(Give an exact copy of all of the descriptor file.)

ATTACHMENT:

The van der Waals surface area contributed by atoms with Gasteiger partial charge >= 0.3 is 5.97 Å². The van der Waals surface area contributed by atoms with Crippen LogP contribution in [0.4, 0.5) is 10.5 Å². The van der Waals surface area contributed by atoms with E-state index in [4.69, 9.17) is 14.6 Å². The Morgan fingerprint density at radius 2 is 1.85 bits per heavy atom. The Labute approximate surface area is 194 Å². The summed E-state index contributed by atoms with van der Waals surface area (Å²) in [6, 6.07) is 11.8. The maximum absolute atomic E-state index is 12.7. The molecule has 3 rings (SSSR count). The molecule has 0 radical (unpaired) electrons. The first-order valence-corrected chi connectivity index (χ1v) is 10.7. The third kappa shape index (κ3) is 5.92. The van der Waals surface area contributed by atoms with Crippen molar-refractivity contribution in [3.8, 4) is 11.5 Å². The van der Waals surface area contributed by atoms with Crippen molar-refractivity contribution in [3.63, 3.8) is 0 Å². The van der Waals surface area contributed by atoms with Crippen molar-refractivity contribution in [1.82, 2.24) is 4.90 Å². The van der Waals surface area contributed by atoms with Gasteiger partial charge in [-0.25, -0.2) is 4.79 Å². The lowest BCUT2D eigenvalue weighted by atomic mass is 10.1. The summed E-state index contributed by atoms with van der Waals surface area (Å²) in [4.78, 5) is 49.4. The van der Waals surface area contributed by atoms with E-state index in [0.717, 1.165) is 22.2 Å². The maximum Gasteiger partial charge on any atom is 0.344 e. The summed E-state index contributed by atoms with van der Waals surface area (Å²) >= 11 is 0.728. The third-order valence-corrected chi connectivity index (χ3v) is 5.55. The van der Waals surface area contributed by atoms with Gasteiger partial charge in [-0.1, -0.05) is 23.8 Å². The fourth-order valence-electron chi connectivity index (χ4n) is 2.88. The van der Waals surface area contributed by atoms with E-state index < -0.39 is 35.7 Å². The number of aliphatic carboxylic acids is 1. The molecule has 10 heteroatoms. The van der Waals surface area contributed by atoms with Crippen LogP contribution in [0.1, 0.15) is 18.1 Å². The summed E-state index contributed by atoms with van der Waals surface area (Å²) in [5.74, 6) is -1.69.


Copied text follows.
The van der Waals surface area contributed by atoms with Gasteiger partial charge >= 0.3 is 5.97 Å². The van der Waals surface area contributed by atoms with Crippen LogP contribution in [0.4, 0.5) is 10.5 Å². The van der Waals surface area contributed by atoms with E-state index in [4.69, 9.17) is 14.6 Å². The Morgan fingerprint density at radius 2 is 1.85 bits per heavy atom. The Labute approximate surface area is 194 Å². The summed E-state index contributed by atoms with van der Waals surface area (Å²) in [6, 6.07) is 11.8. The maximum absolute atomic E-state index is 12.7. The molecule has 3 rings (SSSR count). The molecule has 0 radical (unpaired) electrons. The first-order valence-corrected chi connectivity index (χ1v) is 10.7. The third kappa shape index (κ3) is 5.92. The van der Waals surface area contributed by atoms with Crippen molar-refractivity contribution in [3.8, 4) is 11.5 Å². The van der Waals surface area contributed by atoms with Crippen molar-refractivity contribution in [3.63, 3.8) is 0 Å². The van der Waals surface area contributed by atoms with Crippen molar-refractivity contribution in [1.82, 2.24) is 4.90 Å². The van der Waals surface area contributed by atoms with Gasteiger partial charge in [-0.25, -0.2) is 4.79 Å². The lowest BCUT2D eigenvalue weighted by atomic mass is 10.1. The summed E-state index contributed by atoms with van der Waals surface area (Å²) in [4.78, 5) is 49.4. The van der Waals surface area contributed by atoms with E-state index in [0.717, 1.165) is 22.2 Å². The maximum Gasteiger partial charge on any atom is 0.344 e. The summed E-state index contributed by atoms with van der Waals surface area (Å²) >= 11 is 0.728. The third-order valence-corrected chi connectivity index (χ3v) is 5.55. The van der Waals surface area contributed by atoms with Gasteiger partial charge in [-0.1, -0.05) is 23.8 Å². The fourth-order valence-electron chi connectivity index (χ4n) is 2.88. The van der Waals surface area contributed by atoms with E-state index < -0.39 is 35.7 Å². The number of aliphatic carboxylic acids is 1. The molecule has 10 heteroatoms. The van der Waals surface area contributed by atoms with Crippen LogP contribution in [0.1, 0.15) is 18.1 Å². The summed E-state index contributed by atoms with van der Waals surface area (Å²) in [5.74, 6) is -1.69.